2015 Election Results

Nov 3, 2015

WEKU brings you complete coverage of the 2015 Election throughout the evening. 

Stay with us for hourly updates from NPR followed by reports from Kentucky Public Radio at four minutes past each hour, starting at 7:04.

Eastern Kentucky University Political Scientist Dr. Joe Gershtenson will join us in the studio and offer observations throughout the evening.  We will also check in with Ronnie Ellis of CNHI Newspapers, Adam Beam of the Associated Press and Dr. Benjamin Knoll, Assistant Professor of Politics at Centre College.

Links to ELECTION RELATED  INFO from our area media partners:

The Lexington Herald-Leader/Kentucky.com

KET (Kentucky Educational Television) Election Coverage

WKYT-TV Election Results

NPR's Politics Blog

WFPL's Election Live Blog

Kentucky State Board of Elections

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Republican Matt Bevin Elected Governor of Kentucky

Republican Matt Bevin has defeated Democrat Jack Conway to become only the second Republican governor in the state in four decades.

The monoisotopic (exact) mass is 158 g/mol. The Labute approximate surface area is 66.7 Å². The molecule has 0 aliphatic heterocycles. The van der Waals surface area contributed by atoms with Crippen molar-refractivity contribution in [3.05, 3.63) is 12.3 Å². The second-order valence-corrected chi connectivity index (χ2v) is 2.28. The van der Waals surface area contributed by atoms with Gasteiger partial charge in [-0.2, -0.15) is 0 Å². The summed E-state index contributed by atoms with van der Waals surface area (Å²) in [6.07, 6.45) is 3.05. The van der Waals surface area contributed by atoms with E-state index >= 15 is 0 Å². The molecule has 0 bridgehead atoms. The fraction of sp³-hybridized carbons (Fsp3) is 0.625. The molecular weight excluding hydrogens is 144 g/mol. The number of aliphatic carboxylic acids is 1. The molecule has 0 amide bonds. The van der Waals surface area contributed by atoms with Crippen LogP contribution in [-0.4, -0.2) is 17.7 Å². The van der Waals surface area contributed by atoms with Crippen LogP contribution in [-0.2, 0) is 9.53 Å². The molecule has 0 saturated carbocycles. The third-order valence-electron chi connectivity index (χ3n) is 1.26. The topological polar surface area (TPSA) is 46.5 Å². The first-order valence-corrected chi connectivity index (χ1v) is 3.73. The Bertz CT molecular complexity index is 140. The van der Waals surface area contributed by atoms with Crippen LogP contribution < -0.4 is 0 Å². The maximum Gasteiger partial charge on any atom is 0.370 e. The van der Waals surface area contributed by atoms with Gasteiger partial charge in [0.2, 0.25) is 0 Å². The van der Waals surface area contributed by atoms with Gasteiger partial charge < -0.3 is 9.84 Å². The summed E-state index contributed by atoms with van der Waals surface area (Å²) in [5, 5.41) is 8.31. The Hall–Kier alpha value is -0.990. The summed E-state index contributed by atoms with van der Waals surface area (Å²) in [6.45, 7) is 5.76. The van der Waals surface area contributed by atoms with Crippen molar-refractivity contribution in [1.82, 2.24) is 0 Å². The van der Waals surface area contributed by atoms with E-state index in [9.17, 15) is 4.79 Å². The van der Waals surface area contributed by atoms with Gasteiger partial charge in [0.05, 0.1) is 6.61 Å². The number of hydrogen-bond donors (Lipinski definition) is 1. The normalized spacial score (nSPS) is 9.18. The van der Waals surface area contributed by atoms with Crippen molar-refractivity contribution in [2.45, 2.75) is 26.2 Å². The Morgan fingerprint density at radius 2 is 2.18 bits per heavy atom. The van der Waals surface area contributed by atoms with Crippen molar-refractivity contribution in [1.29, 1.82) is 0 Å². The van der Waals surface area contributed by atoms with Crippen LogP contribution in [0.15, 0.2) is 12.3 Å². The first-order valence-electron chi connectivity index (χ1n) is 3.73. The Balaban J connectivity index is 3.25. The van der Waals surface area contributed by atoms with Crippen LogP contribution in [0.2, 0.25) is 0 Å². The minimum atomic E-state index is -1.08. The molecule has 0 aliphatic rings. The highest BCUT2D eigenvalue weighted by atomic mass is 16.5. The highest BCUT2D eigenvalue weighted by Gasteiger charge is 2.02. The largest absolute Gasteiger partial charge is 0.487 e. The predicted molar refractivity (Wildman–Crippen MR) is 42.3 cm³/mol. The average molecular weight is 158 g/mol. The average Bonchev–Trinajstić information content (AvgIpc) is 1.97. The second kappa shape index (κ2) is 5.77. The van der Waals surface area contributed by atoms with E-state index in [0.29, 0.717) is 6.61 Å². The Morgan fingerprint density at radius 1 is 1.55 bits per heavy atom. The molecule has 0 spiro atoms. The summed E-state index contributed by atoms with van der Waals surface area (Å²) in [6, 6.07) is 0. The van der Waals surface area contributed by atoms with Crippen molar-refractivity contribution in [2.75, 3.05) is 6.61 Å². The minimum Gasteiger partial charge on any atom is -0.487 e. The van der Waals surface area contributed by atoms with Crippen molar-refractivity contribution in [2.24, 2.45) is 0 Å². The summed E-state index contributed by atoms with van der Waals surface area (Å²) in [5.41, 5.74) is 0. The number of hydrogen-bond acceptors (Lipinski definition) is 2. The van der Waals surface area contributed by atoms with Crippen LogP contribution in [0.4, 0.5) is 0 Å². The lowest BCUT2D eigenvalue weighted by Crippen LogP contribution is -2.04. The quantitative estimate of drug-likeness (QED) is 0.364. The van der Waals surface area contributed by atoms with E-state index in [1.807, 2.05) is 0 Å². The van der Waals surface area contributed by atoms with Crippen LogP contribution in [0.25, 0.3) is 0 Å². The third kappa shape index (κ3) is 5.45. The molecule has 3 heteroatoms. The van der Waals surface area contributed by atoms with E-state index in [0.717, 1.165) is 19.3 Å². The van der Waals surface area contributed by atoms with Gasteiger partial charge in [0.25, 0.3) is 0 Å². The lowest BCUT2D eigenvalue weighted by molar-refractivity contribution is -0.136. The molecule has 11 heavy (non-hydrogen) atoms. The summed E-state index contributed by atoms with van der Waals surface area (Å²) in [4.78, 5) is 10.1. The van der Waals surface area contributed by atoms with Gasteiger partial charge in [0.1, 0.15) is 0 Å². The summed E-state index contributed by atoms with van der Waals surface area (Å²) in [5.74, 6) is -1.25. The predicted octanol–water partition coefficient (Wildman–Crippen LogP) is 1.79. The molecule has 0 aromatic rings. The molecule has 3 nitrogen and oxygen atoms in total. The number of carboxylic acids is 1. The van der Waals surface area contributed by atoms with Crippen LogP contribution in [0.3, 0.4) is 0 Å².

Independent Drew Curtis was a distant third in Tuesday's election.

Republicans have dominated federal elections in Kentucky, but moderate Democrats have maintained control of state government. Bevin's election gives Republicans control of the executive branch along with a commanding majority in the state Senate. Democrats still have an eight-seat majority in the state House of Representatives.

Focus will almost immediately shift to the state House elections in 2016, where U.S. Sen. Mitch McConnell has vowed to flex his powerful fundraising muscle to help Republicans to take over the only Southern state legislative body controlled by Democrats.

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From WFPL.org:

Andy Beshear Is Kentucky’s Next Attorney General

Democratic attorney Andy Beshear has been elected attorney general, narrowly edging out Republican state Sen. Whitney Westerfield.

Beshear, the son of outgoing Gov. Steve Beshear, had a lead of roughly 1,800 votes with 99 percent of precincts reporting when the Associated Press called the race minutes ago.